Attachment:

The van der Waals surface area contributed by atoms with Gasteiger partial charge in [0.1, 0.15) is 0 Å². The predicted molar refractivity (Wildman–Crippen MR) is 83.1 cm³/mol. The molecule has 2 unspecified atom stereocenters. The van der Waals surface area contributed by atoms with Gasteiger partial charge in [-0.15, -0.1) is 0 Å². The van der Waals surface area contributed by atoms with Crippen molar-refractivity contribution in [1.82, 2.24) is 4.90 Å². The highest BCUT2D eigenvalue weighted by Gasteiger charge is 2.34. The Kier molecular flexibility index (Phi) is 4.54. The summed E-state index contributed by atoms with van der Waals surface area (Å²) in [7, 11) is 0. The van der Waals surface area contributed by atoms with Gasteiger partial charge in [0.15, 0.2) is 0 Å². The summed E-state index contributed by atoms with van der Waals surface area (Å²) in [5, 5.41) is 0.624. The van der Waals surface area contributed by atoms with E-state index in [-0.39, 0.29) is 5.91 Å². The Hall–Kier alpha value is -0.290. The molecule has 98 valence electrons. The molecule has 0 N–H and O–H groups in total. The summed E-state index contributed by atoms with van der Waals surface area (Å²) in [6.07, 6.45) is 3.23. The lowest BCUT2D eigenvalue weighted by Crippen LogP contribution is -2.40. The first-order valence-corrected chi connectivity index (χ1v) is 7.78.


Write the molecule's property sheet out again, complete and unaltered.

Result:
The van der Waals surface area contributed by atoms with Gasteiger partial charge in [0.1, 0.15) is 0 Å². The predicted molar refractivity (Wildman–Crippen MR) is 83.1 cm³/mol. The molecule has 2 unspecified atom stereocenters. The van der Waals surface area contributed by atoms with Gasteiger partial charge in [-0.15, -0.1) is 0 Å². The van der Waals surface area contributed by atoms with Crippen molar-refractivity contribution in [1.82, 2.24) is 4.90 Å². The highest BCUT2D eigenvalue weighted by Gasteiger charge is 2.34. The Kier molecular flexibility index (Phi) is 4.54. The summed E-state index contributed by atoms with van der Waals surface area (Å²) in [7, 11) is 0. The van der Waals surface area contributed by atoms with Gasteiger partial charge in [0.15, 0.2) is 0 Å². The summed E-state index contributed by atoms with van der Waals surface area (Å²) in [5, 5.41) is 0.624. The van der Waals surface area contributed by atoms with E-state index in [-0.39, 0.29) is 5.91 Å². The Hall–Kier alpha value is -0.290. The molecule has 98 valence electrons. The molecule has 0 N–H and O–H groups in total. The summed E-state index contributed by atoms with van der Waals surface area (Å²) in [6.07, 6.45) is 3.23. The lowest BCUT2D eigenvalue weighted by Crippen LogP contribution is -2.40. The first-order valence-corrected chi connectivity index (χ1v) is 7.78.